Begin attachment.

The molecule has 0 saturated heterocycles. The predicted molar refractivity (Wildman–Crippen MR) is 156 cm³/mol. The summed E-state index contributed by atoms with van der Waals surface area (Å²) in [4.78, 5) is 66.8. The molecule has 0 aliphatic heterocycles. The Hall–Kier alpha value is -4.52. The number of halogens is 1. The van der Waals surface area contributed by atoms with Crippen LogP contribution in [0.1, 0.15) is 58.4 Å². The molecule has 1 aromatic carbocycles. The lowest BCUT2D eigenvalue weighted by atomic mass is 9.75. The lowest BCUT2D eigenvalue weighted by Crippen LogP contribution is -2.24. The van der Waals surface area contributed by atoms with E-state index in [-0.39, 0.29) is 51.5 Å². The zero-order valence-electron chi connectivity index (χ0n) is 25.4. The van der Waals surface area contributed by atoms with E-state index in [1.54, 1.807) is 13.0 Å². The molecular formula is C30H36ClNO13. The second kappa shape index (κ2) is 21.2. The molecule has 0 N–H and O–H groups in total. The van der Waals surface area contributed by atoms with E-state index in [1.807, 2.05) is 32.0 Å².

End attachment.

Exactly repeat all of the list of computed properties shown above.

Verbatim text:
The molecule has 0 saturated heterocycles. The predicted molar refractivity (Wildman–Crippen MR) is 156 cm³/mol. The summed E-state index contributed by atoms with van der Waals surface area (Å²) in [4.78, 5) is 66.8. The molecule has 0 aliphatic heterocycles. The Hall–Kier alpha value is -4.52. The number of halogens is 1. The van der Waals surface area contributed by atoms with Crippen LogP contribution in [0.1, 0.15) is 58.4 Å². The molecule has 1 aromatic carbocycles. The lowest BCUT2D eigenvalue weighted by atomic mass is 9.75. The lowest BCUT2D eigenvalue weighted by Crippen LogP contribution is -2.24. The van der Waals surface area contributed by atoms with E-state index in [-0.39, 0.29) is 51.5 Å². The zero-order valence-electron chi connectivity index (χ0n) is 25.4. The van der Waals surface area contributed by atoms with E-state index in [1.54, 1.807) is 13.0 Å². The molecular formula is C30H36ClNO13. The second kappa shape index (κ2) is 21.2. The molecule has 0 N–H and O–H groups in total. The van der Waals surface area contributed by atoms with E-state index in [1.807, 2.05) is 32.0 Å².